May 21st 2003
Low Energy? It's No Sweat with Electrolytes from DFI!...If you feel run-down and tired and your energy is zapped, you might need electrolytes. Electrolytes, in case you may not know, are certain minerals the body uses to maintain proper fluid balance and transmit electrical messages, such as nerve impulses that contract and relax your muscles. By taking electrolytes any time you sweat or lose fluids, you will feel recharged and are less likely to become dehydrated.
Recently, Matthew Anderson wrote an article for Alive Magazine, a Canadian health publication. It explains what electrolytes are and the functions they perform in the body. To read the article, click here or visit http://www.alivepublishing.com/home/index.php?page_type=article&topic_id=144668&site_id=24&article_id=6314&go_id=2&take_id=6.
Electrolytes May Reduce Risk of Deep Vein Thrombosis...Do your summer holiday plans include jetting off on a long-distance flight? If so, you might want to heed Japan Airline's Medical Services' advice and take electrolytes during the flight to reduce the risk of deep vein thrombosis or DVT. DVT occurs when a blood clot forms in the deep veins of the leg, resulting in partially or completely blocked blood flow. Dehydration is one factor that contributes to DVT; however, a recent study found that drinking an isotonic-electrolyte solution may reduce the risk of DVT. Researchers studied 40 healthy men during a nine-hour flight. Some men were given an electrolyte beverage, while others were given plain water, but both groups consumed the same amount of liquid. Researchers collected blood and urine samples and weighed the men both pre- and post-flight. They found that men who drank the electrolyte solution had a greater net fluid balance after the flight and were less likely to show increased thickness of the blood in their legs, concluding that electrolytes re-hydrate the body better than drinking water alone during long airline flights. Source: Journal of the American Medical Association; 287: 844-845.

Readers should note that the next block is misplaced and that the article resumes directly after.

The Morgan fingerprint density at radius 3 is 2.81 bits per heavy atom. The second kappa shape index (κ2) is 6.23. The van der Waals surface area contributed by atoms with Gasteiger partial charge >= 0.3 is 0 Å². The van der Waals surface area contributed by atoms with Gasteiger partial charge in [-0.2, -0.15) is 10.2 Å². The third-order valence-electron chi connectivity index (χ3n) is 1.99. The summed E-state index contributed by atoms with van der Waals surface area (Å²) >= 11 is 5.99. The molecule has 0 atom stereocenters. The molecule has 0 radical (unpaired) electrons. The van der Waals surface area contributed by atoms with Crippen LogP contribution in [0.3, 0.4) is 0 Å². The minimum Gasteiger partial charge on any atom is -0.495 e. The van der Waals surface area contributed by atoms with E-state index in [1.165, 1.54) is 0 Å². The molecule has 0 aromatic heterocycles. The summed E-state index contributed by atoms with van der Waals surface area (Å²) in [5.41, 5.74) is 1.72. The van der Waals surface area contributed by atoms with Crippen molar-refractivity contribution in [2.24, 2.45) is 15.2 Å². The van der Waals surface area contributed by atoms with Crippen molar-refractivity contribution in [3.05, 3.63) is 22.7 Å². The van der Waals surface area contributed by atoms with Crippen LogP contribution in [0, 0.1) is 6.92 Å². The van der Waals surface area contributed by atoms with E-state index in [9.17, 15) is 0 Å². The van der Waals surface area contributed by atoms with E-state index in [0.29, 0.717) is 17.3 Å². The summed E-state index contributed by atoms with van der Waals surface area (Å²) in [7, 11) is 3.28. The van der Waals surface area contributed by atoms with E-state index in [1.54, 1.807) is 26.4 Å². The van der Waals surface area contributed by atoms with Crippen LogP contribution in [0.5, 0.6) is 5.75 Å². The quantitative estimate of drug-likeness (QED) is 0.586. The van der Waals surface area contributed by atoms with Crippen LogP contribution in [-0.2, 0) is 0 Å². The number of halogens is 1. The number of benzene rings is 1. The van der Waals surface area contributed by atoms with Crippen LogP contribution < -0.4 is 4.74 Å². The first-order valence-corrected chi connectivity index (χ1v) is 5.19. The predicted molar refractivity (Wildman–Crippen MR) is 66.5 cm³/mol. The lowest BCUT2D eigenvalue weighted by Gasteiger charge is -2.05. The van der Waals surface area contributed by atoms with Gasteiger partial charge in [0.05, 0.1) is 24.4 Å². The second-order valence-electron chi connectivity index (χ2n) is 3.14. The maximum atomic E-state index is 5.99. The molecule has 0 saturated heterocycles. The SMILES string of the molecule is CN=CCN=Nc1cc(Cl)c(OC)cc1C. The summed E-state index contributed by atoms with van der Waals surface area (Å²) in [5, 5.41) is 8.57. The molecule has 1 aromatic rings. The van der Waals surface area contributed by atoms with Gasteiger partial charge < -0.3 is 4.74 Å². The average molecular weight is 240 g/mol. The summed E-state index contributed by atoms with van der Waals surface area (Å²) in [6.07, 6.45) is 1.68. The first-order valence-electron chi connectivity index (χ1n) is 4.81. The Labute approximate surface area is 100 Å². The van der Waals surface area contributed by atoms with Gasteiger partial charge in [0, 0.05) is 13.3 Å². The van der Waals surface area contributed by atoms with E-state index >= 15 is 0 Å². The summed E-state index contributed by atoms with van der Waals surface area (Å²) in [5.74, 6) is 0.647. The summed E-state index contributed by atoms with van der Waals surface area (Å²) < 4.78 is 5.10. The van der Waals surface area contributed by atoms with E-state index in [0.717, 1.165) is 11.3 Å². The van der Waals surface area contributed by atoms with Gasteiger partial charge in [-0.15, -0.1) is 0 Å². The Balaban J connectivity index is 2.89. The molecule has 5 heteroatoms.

FDA to Allow Qualified Health Claims for Selenium...The U.S. Food and Drug Administration (FDA) has authorized two qualified health claims for selenium, a trace mineral, and certain forms of cancer. For a copy of the FDA's letter explaining what the two new claims are, click here or visit http://www.cfsan.fda.gov/~dms/ds-ltr32.html
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